6. R. rubrum, L. (Wild Red Currant.) A low shrub with straggling stems. Leaves obtusely 3-5-lobed. Racemes from lateral buds separate from the leaf-buds, drooping. Calyx flat. Fruit red, smooth. - Bogs and wet woods.

7. R. prostratum, L'Her. (Fetid Currant.) Stems reclined. Leaves deeply cordate, 5-7-lobed, smooth, the lobes ovate, acute, doubly serrate. Racemes erect, slender, the flowers greenish. Fruit pale red, glandular-bristly. - Cold damp woods and rocks.

8. R. Hudsonia'num, Richards. Like the last, but with white flowers crowded in the erect raceme, and darker and smooth fruit. - N. W. Also in central Ontario.

2. Parnas'sla

Tourn. Grass of Parnassus. 1. P. Carolinia'na, Michx. Petals sessile, very veiny. Sterile filaments 3 in each set. Leaves ovate or rounded usually only one low down on the stalk. Flower an inch across, the petals much longer than the calyx. - Beaver meadows and wet banks.

2. P. palustris, L. Sterile filaments 9-15 in each set. Scapes 3-10 inches high. Flower nearly an inch across, the petals not much longer than the sepals. Leaves cordate. - Sandy banks.

3. P. parviflo'ra, DC. Petals but little longer than the sepals. Sterile filaments about 7 in each set. Leaves ovate or oblong. - Atl. Prov. and northward.

3. Sax1f'raga. L. Saxifrage

1. S. Virginien'sis, Michx. (Early Saxifrage.) Stem 4-9 inches high. Scape clammy. Leaves obovate, crenate-ly toothed. Petals white, oblong, twice as long as the sepals. - Rocks and hillsides.

2. S. tricuspidata, Retz. Stems tufted, 4-8 inches high. Leaves alternate, oblong or spathulate, with 3 rigid sharp teeth at the end. Petals yellow. - Chiefly N. and N.W.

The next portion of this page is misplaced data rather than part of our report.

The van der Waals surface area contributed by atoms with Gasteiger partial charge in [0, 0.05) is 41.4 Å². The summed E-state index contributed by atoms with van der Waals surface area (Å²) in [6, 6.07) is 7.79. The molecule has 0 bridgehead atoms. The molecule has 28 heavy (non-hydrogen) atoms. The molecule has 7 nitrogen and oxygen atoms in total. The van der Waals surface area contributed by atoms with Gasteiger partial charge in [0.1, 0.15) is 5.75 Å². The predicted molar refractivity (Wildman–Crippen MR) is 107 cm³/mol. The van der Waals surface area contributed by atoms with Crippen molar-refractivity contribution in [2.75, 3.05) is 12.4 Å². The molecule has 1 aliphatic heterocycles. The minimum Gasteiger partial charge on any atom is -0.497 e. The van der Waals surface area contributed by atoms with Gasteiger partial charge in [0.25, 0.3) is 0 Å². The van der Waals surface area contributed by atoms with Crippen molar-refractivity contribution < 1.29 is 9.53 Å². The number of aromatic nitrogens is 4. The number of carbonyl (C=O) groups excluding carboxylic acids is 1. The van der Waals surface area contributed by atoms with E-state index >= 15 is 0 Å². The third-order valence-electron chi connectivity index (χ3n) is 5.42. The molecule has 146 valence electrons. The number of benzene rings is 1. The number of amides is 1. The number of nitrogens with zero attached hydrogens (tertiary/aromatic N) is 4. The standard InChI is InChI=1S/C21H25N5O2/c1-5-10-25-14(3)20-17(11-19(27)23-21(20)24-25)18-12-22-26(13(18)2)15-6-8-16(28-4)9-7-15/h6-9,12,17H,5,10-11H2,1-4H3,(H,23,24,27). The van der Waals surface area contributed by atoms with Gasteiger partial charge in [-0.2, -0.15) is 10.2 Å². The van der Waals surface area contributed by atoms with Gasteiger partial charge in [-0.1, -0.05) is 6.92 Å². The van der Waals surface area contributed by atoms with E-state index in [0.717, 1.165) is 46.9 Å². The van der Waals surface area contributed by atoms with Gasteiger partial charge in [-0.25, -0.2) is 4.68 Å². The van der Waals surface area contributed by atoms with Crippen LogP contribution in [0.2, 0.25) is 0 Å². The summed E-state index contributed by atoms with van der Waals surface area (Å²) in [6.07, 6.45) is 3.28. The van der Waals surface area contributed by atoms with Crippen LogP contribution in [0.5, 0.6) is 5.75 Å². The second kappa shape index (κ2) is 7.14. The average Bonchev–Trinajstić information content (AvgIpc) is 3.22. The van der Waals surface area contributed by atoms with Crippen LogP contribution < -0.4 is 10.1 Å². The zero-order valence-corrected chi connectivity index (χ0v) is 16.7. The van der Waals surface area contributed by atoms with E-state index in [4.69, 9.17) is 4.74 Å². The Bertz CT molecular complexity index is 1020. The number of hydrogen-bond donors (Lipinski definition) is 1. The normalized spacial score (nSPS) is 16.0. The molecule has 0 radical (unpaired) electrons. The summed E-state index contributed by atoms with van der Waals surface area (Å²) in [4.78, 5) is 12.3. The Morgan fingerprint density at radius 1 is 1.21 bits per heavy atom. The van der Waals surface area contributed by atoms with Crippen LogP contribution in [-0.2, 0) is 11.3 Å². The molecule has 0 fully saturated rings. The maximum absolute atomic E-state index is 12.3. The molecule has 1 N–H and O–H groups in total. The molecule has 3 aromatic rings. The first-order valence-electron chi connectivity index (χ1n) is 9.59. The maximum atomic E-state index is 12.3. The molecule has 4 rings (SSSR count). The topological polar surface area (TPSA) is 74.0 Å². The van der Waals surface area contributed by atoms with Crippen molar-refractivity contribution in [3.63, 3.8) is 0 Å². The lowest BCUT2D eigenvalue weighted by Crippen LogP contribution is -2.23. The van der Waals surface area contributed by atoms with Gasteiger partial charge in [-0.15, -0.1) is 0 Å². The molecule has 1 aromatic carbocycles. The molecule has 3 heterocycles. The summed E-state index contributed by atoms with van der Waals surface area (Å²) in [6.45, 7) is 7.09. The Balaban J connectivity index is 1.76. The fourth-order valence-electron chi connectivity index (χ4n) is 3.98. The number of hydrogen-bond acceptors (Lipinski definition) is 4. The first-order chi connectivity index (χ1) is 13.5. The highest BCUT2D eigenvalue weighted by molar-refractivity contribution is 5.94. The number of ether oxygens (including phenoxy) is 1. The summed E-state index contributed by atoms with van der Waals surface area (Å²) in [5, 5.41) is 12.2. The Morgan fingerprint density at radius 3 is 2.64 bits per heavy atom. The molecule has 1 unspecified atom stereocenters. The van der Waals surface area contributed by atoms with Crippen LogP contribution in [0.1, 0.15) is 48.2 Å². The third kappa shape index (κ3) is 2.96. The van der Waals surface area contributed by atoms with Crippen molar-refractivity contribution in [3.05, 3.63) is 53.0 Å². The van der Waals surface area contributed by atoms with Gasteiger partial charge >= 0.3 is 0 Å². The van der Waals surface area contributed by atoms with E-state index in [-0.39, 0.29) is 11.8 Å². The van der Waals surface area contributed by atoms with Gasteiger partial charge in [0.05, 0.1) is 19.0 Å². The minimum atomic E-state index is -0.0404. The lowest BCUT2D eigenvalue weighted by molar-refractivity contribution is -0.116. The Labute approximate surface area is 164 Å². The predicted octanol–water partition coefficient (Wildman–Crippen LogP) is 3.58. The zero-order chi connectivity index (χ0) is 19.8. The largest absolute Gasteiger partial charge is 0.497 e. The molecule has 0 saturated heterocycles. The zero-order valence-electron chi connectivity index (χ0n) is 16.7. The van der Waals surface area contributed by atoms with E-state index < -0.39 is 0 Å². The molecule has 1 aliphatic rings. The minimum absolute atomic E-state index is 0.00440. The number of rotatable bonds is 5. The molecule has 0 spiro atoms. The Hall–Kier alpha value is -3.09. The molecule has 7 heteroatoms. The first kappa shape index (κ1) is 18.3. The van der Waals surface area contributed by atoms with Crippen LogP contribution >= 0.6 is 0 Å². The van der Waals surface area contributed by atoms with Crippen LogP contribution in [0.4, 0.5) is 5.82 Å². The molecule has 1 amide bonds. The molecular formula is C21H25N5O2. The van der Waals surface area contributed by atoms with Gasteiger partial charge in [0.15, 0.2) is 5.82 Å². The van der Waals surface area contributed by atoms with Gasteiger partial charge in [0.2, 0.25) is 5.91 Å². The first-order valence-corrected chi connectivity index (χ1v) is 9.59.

3. S. Aizo'on, Jacq. Scape 5-10 inches high. Leaves thick, spathulate, with white finely-toothed margins. Petals cream-colour, obovate, often spotted at the base. - Moist rocks, Atl. sea-coast and northward.

4. Mitel'la. Tourn. Mitre-wort. Bishop's-Cap

1. M. diphyl'la, L. (Two-leaved Mitre-wort.) Stem hairy. Leaves cordate, 3-5-lobed, those on the scape 2, opposite, nearly sessile. Flowers white, oblong. --Rich woods.

2. M. nuda, L. (Naked-stalked M.) Stem small and delicate. Leaves kidney-shaped, doubly crenate. Scape leafless, few-flowered. Flowers greenish. - Deep woods, on moss-covered logs, etc.

5. Tiarel'la

L. False Mitre-wort. T. cordifo'lia, L. Scapes leafless, 5-12 inches high. Leaves heart-shaped, sharply toothed, sparsely hairy above, downy beneath. Petals white, oblong. - Rich woods.

6. Heu'chera. L. Alum-root

1. H. Americana, L. (Common Alum-root.) Stems 2-3 feet high, glandular and short-hairy. Flowers small, in a loose panicle. Petals not longer than the calyx-lobes. Stamens and style exserted. - S. W. Ontario.

2. H. his'pida, Pursh, has larger flowers in a very narrow panicle, and taller stems, with long spreading hairs. Stamens short, but soon exserted. - N. W. prairies.

7. Chrysosple'nium

Tourn. Golden Saxifrage. C. America'num, Schwein. A low and delicate smooth herb, with spreading and forking stems. Flowers greenish-yellow, inconspicuous, nearly sessile in the forks. - Shady wet places.